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How to make our handmade clay snake pots
Today my son decided that whilst his sister was asleep he wanted to make something cool with our leftover clay. When i handed him a chunk to model with, he immediately began rolling it out saying that he was making a snake. So, with this is mind i suggested that we make our own little snake pots. I’m not quite sure why, but i can remember as kid that every time we made something with clay at school I would always make these pots without fail as my 1st choice! I’m not quite sure why or where I got the idea, I just remember having them all lined up across my windowsill in different colours. I used to think they looked amazing and that I was an amazing potter. Truth be told, I had no idea what i was doing then and i’m still learning now!
Here’s what we used
- Clay – We used white air dry clay as we needed to use it up but for this kind of project I would usually use Scola reinforced air harden clay It’s so much cheaper and contains nylon fibres (Please bear this in mind for any child/parent who suffers with allergies) which both makes it stronger and minimises the shrinkage rate to help prevent cracking.
- Pipe cleaner
- 2 gems
Score and slip
Score and slip is a process used to join pieces of clay. It’s important to join your pieces properly to prevent breaking and cracking whilst drying. To attach two pieces together using score and slip you first score lines or hashtags across the two pieces you want to join or the pieces that will touch. You then take your slip (a mixture of very watery clay) and spread it across both sides of your lines as a kind of glue before securing your two pieces together and moulding them as one with your hands.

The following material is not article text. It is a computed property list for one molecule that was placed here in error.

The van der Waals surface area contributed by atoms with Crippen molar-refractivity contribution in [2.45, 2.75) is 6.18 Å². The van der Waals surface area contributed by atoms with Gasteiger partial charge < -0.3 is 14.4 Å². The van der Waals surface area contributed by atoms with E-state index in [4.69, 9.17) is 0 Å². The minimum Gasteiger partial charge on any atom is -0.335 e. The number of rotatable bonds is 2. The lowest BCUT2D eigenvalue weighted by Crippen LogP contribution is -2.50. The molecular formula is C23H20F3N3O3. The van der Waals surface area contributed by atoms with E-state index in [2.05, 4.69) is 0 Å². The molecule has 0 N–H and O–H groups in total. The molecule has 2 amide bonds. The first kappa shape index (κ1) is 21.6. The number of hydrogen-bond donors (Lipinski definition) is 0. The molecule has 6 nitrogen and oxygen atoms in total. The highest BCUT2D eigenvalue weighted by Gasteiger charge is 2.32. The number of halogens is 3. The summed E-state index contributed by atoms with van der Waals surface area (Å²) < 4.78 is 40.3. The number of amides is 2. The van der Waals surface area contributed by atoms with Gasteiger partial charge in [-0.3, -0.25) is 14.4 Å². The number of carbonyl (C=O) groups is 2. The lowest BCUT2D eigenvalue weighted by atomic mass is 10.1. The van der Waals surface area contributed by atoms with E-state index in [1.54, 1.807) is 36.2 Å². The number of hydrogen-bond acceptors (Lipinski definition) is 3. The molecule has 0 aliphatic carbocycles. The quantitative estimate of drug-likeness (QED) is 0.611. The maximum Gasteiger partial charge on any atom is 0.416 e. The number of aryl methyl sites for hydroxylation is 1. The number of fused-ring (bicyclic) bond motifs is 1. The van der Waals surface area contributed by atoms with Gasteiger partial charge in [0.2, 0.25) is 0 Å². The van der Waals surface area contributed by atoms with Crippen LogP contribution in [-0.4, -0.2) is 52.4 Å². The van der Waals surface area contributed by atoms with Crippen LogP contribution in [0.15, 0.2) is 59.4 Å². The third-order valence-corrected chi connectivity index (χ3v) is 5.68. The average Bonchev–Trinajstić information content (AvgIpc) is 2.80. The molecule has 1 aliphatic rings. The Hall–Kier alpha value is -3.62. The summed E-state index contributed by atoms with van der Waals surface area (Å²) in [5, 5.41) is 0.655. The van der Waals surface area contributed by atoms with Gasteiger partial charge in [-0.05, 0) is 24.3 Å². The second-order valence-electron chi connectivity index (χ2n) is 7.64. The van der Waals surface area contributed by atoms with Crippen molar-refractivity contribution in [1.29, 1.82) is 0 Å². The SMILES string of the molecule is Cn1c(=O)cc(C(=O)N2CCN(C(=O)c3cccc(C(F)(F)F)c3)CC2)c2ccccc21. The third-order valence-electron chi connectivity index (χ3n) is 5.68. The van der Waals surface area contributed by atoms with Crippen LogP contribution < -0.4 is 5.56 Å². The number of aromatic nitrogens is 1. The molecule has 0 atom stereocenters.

First take a ball of clay and flatten it into a disc shape. You will want it around 1-2 cm thick as this is going to be the base of your pot, rolled out to the width you wish your pot to be. Once you have your shape score some lines around the outside where you will stick your snake shape.
Take another larger ball of clay and using two hands roll it into a long snake shaped piece.
Add some slip to the scored part of your base, then similarly slip and score the underside of your snake where it will attach to the base. Then wind your snake slowly round and round itself, repeating the process of scoring and sitting where two pieces will attach to each other. You may also need to use your fingers to work the two pieces of clay together.
If when you have wound your snake around your pot, you find that it is not long enough you can roll out and add another. Just remember this is again joining two pieces so you will need to score and slip both sides and then work them together with you fingers.
Once you reach the top, take a ball and roll out the shape of your snake’s head. Attach it your body by scoring and slipping then working the pieces together by hand.
Bend your pipecleaner into a Y shape and press it into the centre of your snake’s face to make the tongue. Then press a gem/bead either side of your tongue to make two eyes. Now it’s time to leave your pot to dry. You’ll want to make sure it drys evenly, to do this we normally pop a plastic bag over the top and leave it for a day or two until hard.
Once your pot is dry you can add your base coat. If you find your paint is not thick enough to cover in one go just let it dry before adding a second. When we painted ours we just popped the tongue out to stop it getting covered.
Once your base coat is dry you can paint on any additional decoration. When your pot has dried you are finished! Don’t they just look amazing, you can use them for so many different things too! We have a tall one as a pen pot and a short one as a jewellery dish.